The Supreme Court on Thursday rejected a challenge to the law from Texas and GOP-led states, which had argued that a decision by Congress to reduce to $0 the penalty for not having insurance meant the law was invalid. The justices found that the plaintiffs lacked standing to bring the case because they experienced no injury from the $0 penalty.
Another case in Texas, filed by conservative groups, seeks to weaken ACA requirements mandating that insurance cover certain preventive health services. The judge in the case had also ruled earlier on the penalty lawsuit and sided with the plaintiffs.
A decision favoring the plaintiffs could end free Covid-19 vaccines, rentals of breast-feeding equipment and contraception, said Nicholas Bagley, a law professor at the University of Michigan.
The case, and others like it, could threaten parts of the Obama-era health law and efforts by Democrats to grow it further. Conservative groups say they plan to continue trying to erode the law with other lawsuits.
On Capitol Hill, Republicans acknowledged Thursday that the tenets of the ACA would be increasingly difficult to remove the longer it remains in force.
“With the Affordable Care Act just constantly woven deeper and deeper into the system, it’s eventually going to be pretty hard to unravel from the system,”
Sen. Roy Blunt
(R., Mo.) told reporters Thursday. “The court had a chance to do that today and didn’t do it.”
GOP lawmakers said it would be unrealistic to expect they could repeal or significantly overhaul the ACA without a Republican president and congressional majorities.
“Certainly it’s not going to be repealed unless we control all three branches of the government and that’s not going to happen for at least three years. So we’ve got to deal with the current situation as best we can,” said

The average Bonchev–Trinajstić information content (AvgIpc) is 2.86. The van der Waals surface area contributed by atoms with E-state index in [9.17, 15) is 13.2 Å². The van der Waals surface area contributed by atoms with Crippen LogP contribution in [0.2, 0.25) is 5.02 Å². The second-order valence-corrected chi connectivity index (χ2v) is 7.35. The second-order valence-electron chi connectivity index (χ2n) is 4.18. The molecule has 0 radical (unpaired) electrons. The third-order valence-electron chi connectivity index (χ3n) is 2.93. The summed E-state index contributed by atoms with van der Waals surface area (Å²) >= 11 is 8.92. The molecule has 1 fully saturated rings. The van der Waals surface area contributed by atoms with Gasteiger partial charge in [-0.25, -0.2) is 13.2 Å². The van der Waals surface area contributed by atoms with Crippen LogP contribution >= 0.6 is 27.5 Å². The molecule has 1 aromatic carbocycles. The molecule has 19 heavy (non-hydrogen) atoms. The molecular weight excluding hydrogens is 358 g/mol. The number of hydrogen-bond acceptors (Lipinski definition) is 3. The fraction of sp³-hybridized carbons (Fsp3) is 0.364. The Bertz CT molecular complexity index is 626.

Sen. Roger Marshall
An effort by what was then a GOP-led Congress to repeal portions of the ACA failed in 2017 when three Republicans joined Democrats to block the measure on a 49-51 vote in the Senate.
Democrats said the threat of other lawsuits and conservative opposition to the law won’t stall their efforts to expand upon the ACA.
“You can never predict what someone will do legally, but with the decision, it’s nice to get a feeling that common sense prevails,” Health and Human Services Secretary
said in an interview. “President Biden campaigned on building on [the law], and we’ve had to hold back. Now we can talk about how we can build on it.”
Democrats have introduced legislation expanding Medicare for all and are working on legislation establishing a public option, a government-run program that retains private health insurance. Both have slim chances of becoming law this year, given opposition from centrist Democrats.
But Democratic leaders may include a proposal to allow Medicare to negotiate the price of prescription drugs in a major legislative package later this year. It would generate savings some hope to use to lower the eligibility age of Medicare to 60, down from 65, and expand the program’s benefits.
The $1.9 trillion coronavirus relief bill passed earlier this year increased subsidies for people who buy ACA plans for two years, and Democrats have pressed to make those permanent in coming legislation this year.
Congressional Republicans signaled Thursday that they would be setting their sights on pushing back against Democratic efforts to further expand the law’s subsidies.